ERISA is a federal law that governs most disability plans offered through employers and was enacted in part to make it more affordable for employers to offer long-term disability coverage and health insurance for employees. Unfortunately, ERISA tends to be an unfair law for disability insurance claimants.

The limitations and obstacles inherent to an ERISA regulated disability policy do not present themselves oftentimes until a claimant is faced with the unfortunate occasion of becoming disabled and unable to work. One such limitation is that an ERISA governed policy requires a claimant to exhaust administrative remedies before filing a lawsuit. This oftentimes only serves to prolong the time a disabled claimant must wait to receive benefits to which he or she is entitled. In the event that a claimant does file a lawsuit, under ERISA, a claimant is not entitled to a jury trial. The decision is therefore up to the judge who is usually limited to a review of the "claim file" under a standard requiring the judge to determine simply if the administrator acted unreasonably even if the judge thinks the claimant is in fact disabled.

Not surprisingly, disability insurers fight to have ERISA be the governing law over disability policy disputes.

In the case of Healy v. Minnesota Life Insurance Company, Dr. H. was a member of a medical group through which he obtained a disability policy administered by Minnesota Mutual. When Dr. H. and his disability lawyer sued Minnesota Mutual seeking long-term disability benefits, it was unsurprising when Minnesota Mutual argued that ERISA governed the policy.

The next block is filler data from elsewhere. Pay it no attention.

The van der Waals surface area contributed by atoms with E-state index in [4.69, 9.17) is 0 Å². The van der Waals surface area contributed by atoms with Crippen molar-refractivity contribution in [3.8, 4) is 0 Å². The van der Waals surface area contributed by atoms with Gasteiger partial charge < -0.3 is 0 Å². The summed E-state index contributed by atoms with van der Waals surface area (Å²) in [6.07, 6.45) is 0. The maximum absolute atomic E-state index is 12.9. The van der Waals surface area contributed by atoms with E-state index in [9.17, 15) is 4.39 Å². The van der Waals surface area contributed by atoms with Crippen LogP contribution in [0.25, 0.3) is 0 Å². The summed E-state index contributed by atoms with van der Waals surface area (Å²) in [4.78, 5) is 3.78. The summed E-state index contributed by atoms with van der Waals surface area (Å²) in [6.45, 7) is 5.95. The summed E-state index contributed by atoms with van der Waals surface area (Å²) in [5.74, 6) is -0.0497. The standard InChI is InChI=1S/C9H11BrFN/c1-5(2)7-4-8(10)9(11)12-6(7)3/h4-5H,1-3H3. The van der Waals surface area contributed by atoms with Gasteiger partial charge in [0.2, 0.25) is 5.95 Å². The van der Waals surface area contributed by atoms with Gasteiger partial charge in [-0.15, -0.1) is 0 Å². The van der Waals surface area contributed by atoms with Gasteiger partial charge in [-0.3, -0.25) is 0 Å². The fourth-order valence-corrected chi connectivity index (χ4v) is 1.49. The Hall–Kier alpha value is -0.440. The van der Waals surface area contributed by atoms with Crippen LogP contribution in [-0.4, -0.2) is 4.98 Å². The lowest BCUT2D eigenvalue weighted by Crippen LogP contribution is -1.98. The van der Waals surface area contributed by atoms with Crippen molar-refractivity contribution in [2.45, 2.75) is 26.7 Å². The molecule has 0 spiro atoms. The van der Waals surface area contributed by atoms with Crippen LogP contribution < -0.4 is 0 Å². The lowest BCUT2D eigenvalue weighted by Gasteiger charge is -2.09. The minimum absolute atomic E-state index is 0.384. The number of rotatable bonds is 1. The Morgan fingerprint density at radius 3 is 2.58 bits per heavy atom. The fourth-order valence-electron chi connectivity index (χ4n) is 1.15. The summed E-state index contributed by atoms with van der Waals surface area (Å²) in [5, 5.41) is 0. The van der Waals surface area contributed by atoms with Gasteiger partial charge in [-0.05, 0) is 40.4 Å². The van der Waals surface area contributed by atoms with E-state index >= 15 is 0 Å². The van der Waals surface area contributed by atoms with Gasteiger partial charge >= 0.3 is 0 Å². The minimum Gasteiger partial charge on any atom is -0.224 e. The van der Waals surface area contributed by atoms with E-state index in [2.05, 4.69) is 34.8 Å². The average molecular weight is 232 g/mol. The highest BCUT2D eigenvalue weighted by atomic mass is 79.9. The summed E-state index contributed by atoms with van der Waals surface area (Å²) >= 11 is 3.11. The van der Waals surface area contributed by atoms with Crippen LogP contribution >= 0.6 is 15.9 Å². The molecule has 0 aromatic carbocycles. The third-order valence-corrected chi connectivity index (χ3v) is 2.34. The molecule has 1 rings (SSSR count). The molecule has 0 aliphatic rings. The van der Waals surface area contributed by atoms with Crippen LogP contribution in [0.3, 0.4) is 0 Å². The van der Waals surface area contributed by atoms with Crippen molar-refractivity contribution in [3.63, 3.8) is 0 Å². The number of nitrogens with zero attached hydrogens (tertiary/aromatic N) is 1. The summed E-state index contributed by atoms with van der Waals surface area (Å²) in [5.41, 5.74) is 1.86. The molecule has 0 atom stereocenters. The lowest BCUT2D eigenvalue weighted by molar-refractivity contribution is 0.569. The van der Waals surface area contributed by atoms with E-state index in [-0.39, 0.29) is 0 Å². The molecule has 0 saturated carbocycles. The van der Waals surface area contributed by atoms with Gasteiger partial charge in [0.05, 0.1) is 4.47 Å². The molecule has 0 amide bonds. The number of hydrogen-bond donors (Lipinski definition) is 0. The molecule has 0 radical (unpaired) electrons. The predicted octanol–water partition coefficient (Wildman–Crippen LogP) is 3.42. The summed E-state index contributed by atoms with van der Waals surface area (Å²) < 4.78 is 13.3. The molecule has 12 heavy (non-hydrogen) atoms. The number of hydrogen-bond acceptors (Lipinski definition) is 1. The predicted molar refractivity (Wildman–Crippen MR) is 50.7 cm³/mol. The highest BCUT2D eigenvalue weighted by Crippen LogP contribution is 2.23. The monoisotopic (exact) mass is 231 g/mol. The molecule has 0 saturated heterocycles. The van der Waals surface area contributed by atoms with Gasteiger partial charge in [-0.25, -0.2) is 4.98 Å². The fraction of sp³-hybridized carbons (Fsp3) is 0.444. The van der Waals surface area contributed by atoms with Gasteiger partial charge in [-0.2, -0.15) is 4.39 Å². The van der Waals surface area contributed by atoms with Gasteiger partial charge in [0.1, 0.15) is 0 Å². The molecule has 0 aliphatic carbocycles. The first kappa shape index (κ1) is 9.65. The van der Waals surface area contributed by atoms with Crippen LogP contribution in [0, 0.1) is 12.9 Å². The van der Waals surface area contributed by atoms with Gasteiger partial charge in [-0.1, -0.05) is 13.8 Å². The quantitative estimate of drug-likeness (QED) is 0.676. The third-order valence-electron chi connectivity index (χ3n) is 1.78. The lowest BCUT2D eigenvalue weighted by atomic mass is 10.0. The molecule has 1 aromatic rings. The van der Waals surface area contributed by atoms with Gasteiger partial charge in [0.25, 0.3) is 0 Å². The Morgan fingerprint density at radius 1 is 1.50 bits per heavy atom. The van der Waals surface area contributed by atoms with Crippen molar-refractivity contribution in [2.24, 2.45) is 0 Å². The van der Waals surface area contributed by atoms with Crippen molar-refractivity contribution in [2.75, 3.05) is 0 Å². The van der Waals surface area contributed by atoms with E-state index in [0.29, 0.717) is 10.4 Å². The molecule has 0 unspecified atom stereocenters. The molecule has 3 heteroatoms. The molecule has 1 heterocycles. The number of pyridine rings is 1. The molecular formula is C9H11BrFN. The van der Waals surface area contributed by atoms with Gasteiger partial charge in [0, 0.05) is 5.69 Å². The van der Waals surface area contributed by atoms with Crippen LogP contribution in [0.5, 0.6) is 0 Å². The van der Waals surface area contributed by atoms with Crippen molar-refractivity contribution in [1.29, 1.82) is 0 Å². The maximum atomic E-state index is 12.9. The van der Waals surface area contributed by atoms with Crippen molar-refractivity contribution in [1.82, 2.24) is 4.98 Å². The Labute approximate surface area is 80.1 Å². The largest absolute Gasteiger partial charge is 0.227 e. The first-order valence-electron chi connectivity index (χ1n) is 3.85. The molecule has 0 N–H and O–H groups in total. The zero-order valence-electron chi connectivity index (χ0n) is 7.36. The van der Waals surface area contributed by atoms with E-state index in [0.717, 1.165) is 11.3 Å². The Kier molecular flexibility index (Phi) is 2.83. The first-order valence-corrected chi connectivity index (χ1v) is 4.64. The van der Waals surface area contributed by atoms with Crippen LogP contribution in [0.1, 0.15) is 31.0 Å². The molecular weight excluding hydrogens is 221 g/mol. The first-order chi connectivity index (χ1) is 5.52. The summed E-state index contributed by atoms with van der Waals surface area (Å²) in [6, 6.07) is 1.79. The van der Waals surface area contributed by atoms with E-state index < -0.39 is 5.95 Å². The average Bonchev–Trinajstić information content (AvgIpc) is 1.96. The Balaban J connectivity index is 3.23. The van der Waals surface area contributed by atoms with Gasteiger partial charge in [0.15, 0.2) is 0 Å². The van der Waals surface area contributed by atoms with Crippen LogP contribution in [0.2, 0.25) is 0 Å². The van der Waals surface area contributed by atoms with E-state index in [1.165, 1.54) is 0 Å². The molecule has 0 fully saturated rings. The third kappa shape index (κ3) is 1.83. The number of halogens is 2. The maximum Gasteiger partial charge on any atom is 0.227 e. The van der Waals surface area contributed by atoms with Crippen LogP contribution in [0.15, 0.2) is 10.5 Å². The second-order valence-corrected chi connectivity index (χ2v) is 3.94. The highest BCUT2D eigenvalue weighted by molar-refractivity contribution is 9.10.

Dr. H. argues his disability policy is not covered by ERISA

Dr. H. argued that his disability policy is not an "employee welfare benefit plan," and therefore not subject to ERISA, because the plan was not "established or maintained" by the employer. Specifically, Dr. H. argues that his employer:

  • Did not negotiate the terms of the policy;
  • Did not pay any portion of the premiums;
  • Did not participate in Dr. H’s application for the policy; and
  • Had no involvement in the administration or submission of the claims.

According to Dr. H, his employer’s only responsibility with regard to the policy was to forward his premium payments to the insurer. Ultimately, the court agreed with Dr. H. explaining that there was no evidence that Dr. H’s employer had established or maintained the program with the purpose of providing benefits to its employees as required by the ERISA statute.

About the author: Gregory Michael Dell is an attorney and managing partner of the disability income division of Attorneys Dell & Schaefer. Mr. Dell and his team of lawyers have assisted thousands of long-term disability claimants with their claims against every major disability insurance company. To request a free legal consultation call 800-411-9085.